Our review of the record thus compels us to conclude that plaintiff’s counsel was correct in characterizing Dr. Scrivner’s report of Dr. Fair’s statement as one unresponsive to the question of Dr. Scrivner’s professional opinion of the published statement of Dr. Matingly regarding the origin of vesicovaginal fistulas. Dr. Scrivner’s testimony thus constituted inadmissible hearsay evidence. Since the testimony purported to refute published authoritative medical evidence offered by plaintiff for the purpose of impeaching defendant’s expert witness, and since the critical question before the jury — i.e., the origin of plaintiff’s injury — was largely contingent upon the credibility of the respective experts, the admission of Dr. Scrivner’s testimony was inherently prejudicial to plaintiff’s case. We therefore reverse the judgment of the trial court overruling plaintiff’s objection to the testimony, and remand the cause for a new trial. Our disposition of this issue renders unnecessary a consideration of plaintiff’s allegation that the voir dire examination was unfairly limited.

Reversed and remanded.

KASSERMAN, J., concurs.



I do not share the majority’s view that Dr. Scrivner’s explanation of his disagreement with a learned article by Dr. Matingly was unresponsive and contained inadmissible hearsay requiring reversal of the judgment in favor of Dr. Burpo. Asked whether he agreed with a statement which concluded that “*** fistulas result *** from inclusion of a bit of the bladder wall within a suture during closure ***,” Scrivner responded, “I can agree only in part ***.” The rest of his answer explained that he could give only limited agreement to the quoted statement because of a comment made to him two days before *79by Dr. Fair, the chief of urology at Barnes Hospital, during a seminar at Washington University. Dr. Fair’s comment to Scrivner addresses the same issue raised by Dr. Matingly’s article, that is, the relationship between fistulas and sutures, but arrives at a contrary conclusion: “Scrivner, its [sic] got to be devitalized scar tissue. No way because we use the very same suture to even repair bladder injuries with Dexon. That is as far as I can go.”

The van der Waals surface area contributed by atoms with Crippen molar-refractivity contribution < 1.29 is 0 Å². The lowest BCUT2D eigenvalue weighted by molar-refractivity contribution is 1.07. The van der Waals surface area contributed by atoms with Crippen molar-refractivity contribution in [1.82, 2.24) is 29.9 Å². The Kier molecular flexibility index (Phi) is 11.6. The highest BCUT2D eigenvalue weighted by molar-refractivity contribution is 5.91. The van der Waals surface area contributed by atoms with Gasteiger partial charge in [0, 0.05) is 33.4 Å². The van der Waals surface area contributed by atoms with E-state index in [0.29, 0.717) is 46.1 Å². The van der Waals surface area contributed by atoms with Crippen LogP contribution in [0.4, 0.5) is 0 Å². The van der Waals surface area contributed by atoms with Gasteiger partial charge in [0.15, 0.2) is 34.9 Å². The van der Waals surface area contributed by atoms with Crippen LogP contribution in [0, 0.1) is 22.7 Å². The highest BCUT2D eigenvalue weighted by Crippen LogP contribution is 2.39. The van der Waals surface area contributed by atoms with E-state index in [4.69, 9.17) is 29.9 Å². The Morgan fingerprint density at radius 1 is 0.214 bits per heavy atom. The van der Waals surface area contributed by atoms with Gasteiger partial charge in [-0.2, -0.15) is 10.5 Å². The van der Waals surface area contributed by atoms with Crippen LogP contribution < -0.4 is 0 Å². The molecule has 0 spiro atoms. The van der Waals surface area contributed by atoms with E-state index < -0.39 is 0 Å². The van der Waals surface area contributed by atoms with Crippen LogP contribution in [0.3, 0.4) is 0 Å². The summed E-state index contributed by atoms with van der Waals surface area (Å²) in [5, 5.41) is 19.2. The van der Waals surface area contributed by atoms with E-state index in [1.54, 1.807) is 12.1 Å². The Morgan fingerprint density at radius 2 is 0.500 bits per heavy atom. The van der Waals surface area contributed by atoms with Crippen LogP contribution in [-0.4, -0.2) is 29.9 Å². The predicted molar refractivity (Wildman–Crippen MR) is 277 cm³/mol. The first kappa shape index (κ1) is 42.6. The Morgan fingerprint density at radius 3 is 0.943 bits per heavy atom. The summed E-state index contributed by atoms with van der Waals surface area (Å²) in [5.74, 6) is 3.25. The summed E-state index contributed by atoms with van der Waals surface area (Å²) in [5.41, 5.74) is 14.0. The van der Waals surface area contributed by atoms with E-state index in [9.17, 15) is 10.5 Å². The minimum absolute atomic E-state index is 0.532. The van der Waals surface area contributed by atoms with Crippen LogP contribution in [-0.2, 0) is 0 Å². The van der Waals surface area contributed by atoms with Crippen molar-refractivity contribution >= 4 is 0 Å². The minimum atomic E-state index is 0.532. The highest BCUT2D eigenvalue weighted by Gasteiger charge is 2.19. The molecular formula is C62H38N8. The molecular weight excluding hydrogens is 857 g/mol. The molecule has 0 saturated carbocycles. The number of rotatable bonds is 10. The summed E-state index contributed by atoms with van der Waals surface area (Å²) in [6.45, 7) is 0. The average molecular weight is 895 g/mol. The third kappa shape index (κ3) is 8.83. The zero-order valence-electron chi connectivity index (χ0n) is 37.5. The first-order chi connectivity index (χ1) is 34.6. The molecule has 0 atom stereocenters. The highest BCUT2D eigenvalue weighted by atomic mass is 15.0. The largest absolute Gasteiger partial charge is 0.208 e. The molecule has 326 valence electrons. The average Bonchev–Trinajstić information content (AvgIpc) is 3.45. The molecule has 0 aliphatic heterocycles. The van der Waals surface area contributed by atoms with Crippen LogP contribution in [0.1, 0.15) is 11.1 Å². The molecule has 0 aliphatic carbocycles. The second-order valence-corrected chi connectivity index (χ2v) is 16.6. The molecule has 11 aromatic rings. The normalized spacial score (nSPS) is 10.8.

The appellant objects that Scrivner’s recitation of Fair’s statement is inadmissible because it is hearsay, but the wisdom of certain exceptions to the bar against hearsay has long been recognized, particularly that exception allowing the use of learned treatises. (6 Wigmore on Evidence secs. 1690, 1691 (Chadbourn rev. 1976).) The Federal Rules of Evidence 703 and 705, adopted by Illinois, contemplate an even more expansive exception for hearsay reasonably relied upon by an expert witness in forming his opinion on the matter at hand. (Wilson v. Clark (1981), 84 Ill. 2d 186, 417 N.E.2d 1332, cert. denied (1981), 454 U.S. 836, 70 L. Ed. 2d 117, 102 S. Ct. 140.) The Advisory Committee recognized that physicians base their opinions on “information from numerous sources and of considerable variety *** including *** opinions from nurses, technicians and other doctors ***.” (Fed. R. Evid. 703, advisory committee note.) There is nothing in the rule or committee notes which requires data to be presented in written form. Unless the court requires him to do so, the expert may testify as to his opinion and inferences without prior disclosure of the data upon which he relies for his views. (Fed. R. Evid. 705.) It is the burden of the cross-examiner to elicit the basis of the expert’s opinion. (Bryan v. John Bean Division of FMC Corp. (5th Cir. 1978), 566 F.2d 541.) The heart of the inquiry is whether the data made known to the expert is “of a type reasonably relied upon by experts in the particular field in forming opinions or inferences upon the subject ***.” (Fed. R. Evid. 703.) In fact, Montefusco v. Cecon Construction Co. (1979), 74 Ill. App. 3d 319, 392 N.E.2d 1103, cited by the appellant, supports this view. There the court said that it was permissible for an expert to base his opinion upon information communicated to him orally by a person who did not testify at trial. The weight to be given to the opinion could be challenged by cross-examination.

In the present case, Scrivner’s identification of Fair as chief of urology at Barnes Hospital suggests that information coming from Fair could be reasonably relied upon by obstetricians and gynecologists who must deal with urological problems in their practice. Scrivner further explains that it was the currency of Fair’s views which influenced him to disagree with Matingly’s article. It does not appear *80unreasonable that a doctor would rely on up-to-date information in forming his opinions. If, in fact, Scrivner had been unreasonable in relying on Fair as a factor in forming his medical opinion, probing cross-examination could have revealed the unreasonable reliance and affected the weight to be given to Scrivner’s opinion.

Were I to conclude, as the majority does, that the admission of Scrivner’s testimony was error, I would nevertheless consider it harmless error. During direct examination, Scrivner stated before the jury his opinion that sutures made with Dexon would not have caused Denny’s fistula. He explained that his opinion was “based on the record and my experience and other sources” including literature supplied by the makers of the suture and conversation “with eminent people in the field of urology” who used Dexon. Denny did not object to any of the sources of data on which Scrivner relied although they include direct conversations with eminent urologists. At most, Scrivner’s statements during cross-examination were cumulative.